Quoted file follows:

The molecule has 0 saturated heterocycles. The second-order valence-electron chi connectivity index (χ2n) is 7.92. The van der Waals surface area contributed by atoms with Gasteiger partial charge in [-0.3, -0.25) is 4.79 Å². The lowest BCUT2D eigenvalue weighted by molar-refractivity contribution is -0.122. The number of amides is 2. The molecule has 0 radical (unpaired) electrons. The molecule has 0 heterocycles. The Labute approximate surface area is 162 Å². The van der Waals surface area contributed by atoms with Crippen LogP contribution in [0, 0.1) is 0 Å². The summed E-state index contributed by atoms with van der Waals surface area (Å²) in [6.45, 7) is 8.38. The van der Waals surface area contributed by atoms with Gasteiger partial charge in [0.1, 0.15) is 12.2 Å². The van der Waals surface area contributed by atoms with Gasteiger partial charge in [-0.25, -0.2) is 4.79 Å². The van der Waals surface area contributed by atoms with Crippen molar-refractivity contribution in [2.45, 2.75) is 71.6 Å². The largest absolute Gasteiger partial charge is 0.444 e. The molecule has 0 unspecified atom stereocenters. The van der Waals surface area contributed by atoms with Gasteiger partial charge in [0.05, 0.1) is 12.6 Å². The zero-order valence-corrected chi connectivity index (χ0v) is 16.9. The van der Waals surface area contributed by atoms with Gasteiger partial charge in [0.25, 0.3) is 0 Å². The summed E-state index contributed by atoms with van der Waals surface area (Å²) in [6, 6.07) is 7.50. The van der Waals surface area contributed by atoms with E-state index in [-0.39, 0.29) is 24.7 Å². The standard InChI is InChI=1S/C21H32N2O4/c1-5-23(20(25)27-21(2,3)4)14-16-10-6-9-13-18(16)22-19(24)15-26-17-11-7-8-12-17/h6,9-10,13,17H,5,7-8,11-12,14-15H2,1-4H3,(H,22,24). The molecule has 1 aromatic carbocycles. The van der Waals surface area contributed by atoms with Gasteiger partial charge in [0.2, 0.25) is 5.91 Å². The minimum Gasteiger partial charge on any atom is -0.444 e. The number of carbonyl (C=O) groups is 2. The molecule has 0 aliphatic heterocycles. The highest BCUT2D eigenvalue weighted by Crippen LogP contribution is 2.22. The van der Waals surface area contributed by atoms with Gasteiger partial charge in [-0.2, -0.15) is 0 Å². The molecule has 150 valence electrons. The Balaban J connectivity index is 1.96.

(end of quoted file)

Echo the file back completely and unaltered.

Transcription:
The molecule has 0 saturated heterocycles. The second-order valence-electron chi connectivity index (χ2n) is 7.92. The van der Waals surface area contributed by atoms with Gasteiger partial charge in [-0.3, -0.25) is 4.79 Å². The lowest BCUT2D eigenvalue weighted by molar-refractivity contribution is -0.122. The number of amides is 2. The molecule has 0 radical (unpaired) electrons. The molecule has 0 heterocycles. The Labute approximate surface area is 162 Å². The van der Waals surface area contributed by atoms with Crippen LogP contribution in [0, 0.1) is 0 Å². The summed E-state index contributed by atoms with van der Waals surface area (Å²) in [6.45, 7) is 8.38. The van der Waals surface area contributed by atoms with Gasteiger partial charge in [0.1, 0.15) is 12.2 Å². The van der Waals surface area contributed by atoms with Gasteiger partial charge in [-0.25, -0.2) is 4.79 Å². The van der Waals surface area contributed by atoms with Crippen molar-refractivity contribution in [2.45, 2.75) is 71.6 Å². The largest absolute Gasteiger partial charge is 0.444 e. The molecule has 0 unspecified atom stereocenters. The van der Waals surface area contributed by atoms with Gasteiger partial charge in [0.05, 0.1) is 12.6 Å². The zero-order valence-corrected chi connectivity index (χ0v) is 16.9. The van der Waals surface area contributed by atoms with Gasteiger partial charge in [0.25, 0.3) is 0 Å². The summed E-state index contributed by atoms with van der Waals surface area (Å²) in [6, 6.07) is 7.50. The van der Waals surface area contributed by atoms with E-state index in [-0.39, 0.29) is 24.7 Å². The standard InChI is InChI=1S/C21H32N2O4/c1-5-23(20(25)27-21(2,3)4)14-16-10-6-9-13-18(16)22-19(24)15-26-17-11-7-8-12-17/h6,9-10,13,17H,5,7-8,11-12,14-15H2,1-4H3,(H,22,24). The molecule has 1 aromatic carbocycles. The van der Waals surface area contributed by atoms with Gasteiger partial charge in [0.2, 0.25) is 5.91 Å². The minimum Gasteiger partial charge on any atom is -0.444 e. The number of carbonyl (C=O) groups is 2. The molecule has 0 aliphatic heterocycles. The highest BCUT2D eigenvalue weighted by Crippen LogP contribution is 2.22. The van der Waals surface area contributed by atoms with Gasteiger partial charge in [-0.2, -0.15) is 0 Å². The molecule has 150 valence electrons. The Balaban J connectivity index is 1.96.